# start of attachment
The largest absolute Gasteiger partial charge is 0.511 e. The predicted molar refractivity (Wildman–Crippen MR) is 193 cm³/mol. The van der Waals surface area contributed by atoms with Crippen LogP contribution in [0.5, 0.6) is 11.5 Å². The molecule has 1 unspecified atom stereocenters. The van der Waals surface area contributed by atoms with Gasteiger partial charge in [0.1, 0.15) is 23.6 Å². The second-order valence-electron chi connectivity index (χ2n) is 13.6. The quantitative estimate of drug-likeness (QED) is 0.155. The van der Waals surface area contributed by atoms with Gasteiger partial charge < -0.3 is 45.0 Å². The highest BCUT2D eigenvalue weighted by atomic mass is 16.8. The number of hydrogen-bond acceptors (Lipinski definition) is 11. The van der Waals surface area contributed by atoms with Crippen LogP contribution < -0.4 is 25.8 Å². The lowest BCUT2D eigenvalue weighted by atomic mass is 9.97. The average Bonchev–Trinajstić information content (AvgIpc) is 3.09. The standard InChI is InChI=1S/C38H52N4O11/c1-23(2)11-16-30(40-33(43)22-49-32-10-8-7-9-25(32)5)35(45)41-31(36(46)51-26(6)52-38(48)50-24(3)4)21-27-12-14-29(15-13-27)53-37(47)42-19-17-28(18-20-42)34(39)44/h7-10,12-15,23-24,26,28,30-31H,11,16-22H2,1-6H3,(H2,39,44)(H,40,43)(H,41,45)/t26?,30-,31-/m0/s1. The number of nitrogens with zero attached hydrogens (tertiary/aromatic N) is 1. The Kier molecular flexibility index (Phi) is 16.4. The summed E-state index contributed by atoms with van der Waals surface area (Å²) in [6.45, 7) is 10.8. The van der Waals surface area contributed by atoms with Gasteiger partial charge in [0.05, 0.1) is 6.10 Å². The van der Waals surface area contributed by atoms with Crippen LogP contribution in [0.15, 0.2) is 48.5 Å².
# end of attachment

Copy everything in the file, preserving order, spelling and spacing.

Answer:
The largest absolute Gasteiger partial charge is 0.511 e. The predicted molar refractivity (Wildman–Crippen MR) is 193 cm³/mol. The van der Waals surface area contributed by atoms with Crippen LogP contribution in [0.5, 0.6) is 11.5 Å². The molecule has 1 unspecified atom stereocenters. The van der Waals surface area contributed by atoms with Gasteiger partial charge in [0.1, 0.15) is 23.6 Å². The second-order valence-electron chi connectivity index (χ2n) is 13.6. The quantitative estimate of drug-likeness (QED) is 0.155. The van der Waals surface area contributed by atoms with Gasteiger partial charge < -0.3 is 45.0 Å². The highest BCUT2D eigenvalue weighted by atomic mass is 16.8. The number of hydrogen-bond acceptors (Lipinski definition) is 11. The van der Waals surface area contributed by atoms with Crippen LogP contribution < -0.4 is 25.8 Å². The lowest BCUT2D eigenvalue weighted by atomic mass is 9.97. The average Bonchev–Trinajstić information content (AvgIpc) is 3.09. The standard InChI is InChI=1S/C38H52N4O11/c1-23(2)11-16-30(40-33(43)22-49-32-10-8-7-9-25(32)5)35(45)41-31(36(46)51-26(6)52-38(48)50-24(3)4)21-27-12-14-29(15-13-27)53-37(47)42-19-17-28(18-20-42)34(39)44/h7-10,12-15,23-24,26,28,30-31H,11,16-22H2,1-6H3,(H2,39,44)(H,40,43)(H,41,45)/t26?,30-,31-/m0/s1. The number of nitrogens with zero attached hydrogens (tertiary/aromatic N) is 1. The Kier molecular flexibility index (Phi) is 16.4. The summed E-state index contributed by atoms with van der Waals surface area (Å²) in [6.45, 7) is 10.8. The van der Waals surface area contributed by atoms with Gasteiger partial charge in [0.05, 0.1) is 6.10 Å². The van der Waals surface area contributed by atoms with Crippen LogP contribution in [0.15, 0.2) is 48.5 Å².